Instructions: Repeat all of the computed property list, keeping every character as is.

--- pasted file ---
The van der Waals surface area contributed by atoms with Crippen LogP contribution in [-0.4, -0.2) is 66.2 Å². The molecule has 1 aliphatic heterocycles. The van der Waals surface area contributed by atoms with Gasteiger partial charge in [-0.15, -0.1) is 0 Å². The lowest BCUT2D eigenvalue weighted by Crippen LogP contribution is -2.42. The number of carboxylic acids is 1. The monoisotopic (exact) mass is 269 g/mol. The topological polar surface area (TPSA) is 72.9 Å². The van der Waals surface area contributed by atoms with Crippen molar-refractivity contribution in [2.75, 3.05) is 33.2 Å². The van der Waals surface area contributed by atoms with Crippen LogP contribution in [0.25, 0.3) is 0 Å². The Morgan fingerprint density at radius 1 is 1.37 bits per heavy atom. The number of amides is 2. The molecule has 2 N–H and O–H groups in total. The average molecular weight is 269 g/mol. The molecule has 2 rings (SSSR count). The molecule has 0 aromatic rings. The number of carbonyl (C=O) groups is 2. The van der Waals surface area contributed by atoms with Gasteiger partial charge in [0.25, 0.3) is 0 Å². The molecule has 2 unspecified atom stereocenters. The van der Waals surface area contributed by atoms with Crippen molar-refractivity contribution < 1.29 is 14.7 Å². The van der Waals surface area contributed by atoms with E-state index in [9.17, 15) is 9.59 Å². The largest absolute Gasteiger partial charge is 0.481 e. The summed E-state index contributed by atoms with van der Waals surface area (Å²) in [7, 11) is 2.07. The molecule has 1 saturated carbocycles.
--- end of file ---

The van der Waals surface area contributed by atoms with Crippen LogP contribution in [-0.4, -0.2) is 66.2 Å². The molecule has 1 aliphatic heterocycles. The van der Waals surface area contributed by atoms with Gasteiger partial charge in [-0.15, -0.1) is 0 Å². The lowest BCUT2D eigenvalue weighted by Crippen LogP contribution is -2.42. The number of carboxylic acids is 1. The monoisotopic (exact) mass is 269 g/mol. The topological polar surface area (TPSA) is 72.9 Å². The van der Waals surface area contributed by atoms with Crippen molar-refractivity contribution in [2.75, 3.05) is 33.2 Å². The van der Waals surface area contributed by atoms with Crippen LogP contribution in [0.25, 0.3) is 0 Å². The Morgan fingerprint density at radius 1 is 1.37 bits per heavy atom. The number of amides is 2. The molecule has 2 N–H and O–H groups in total. The average molecular weight is 269 g/mol. The molecule has 2 rings (SSSR count). The molecule has 0 aromatic rings. The number of carbonyl (C=O) groups is 2. The van der Waals surface area contributed by atoms with Gasteiger partial charge in [0.25, 0.3) is 0 Å². The molecule has 2 unspecified atom stereocenters. The van der Waals surface area contributed by atoms with Crippen molar-refractivity contribution < 1.29 is 14.7 Å². The van der Waals surface area contributed by atoms with E-state index in [9.17, 15) is 9.59 Å². The largest absolute Gasteiger partial charge is 0.481 e. The summed E-state index contributed by atoms with van der Waals surface area (Å²) in [7, 11) is 2.07. The molecule has 1 saturated carbocycles.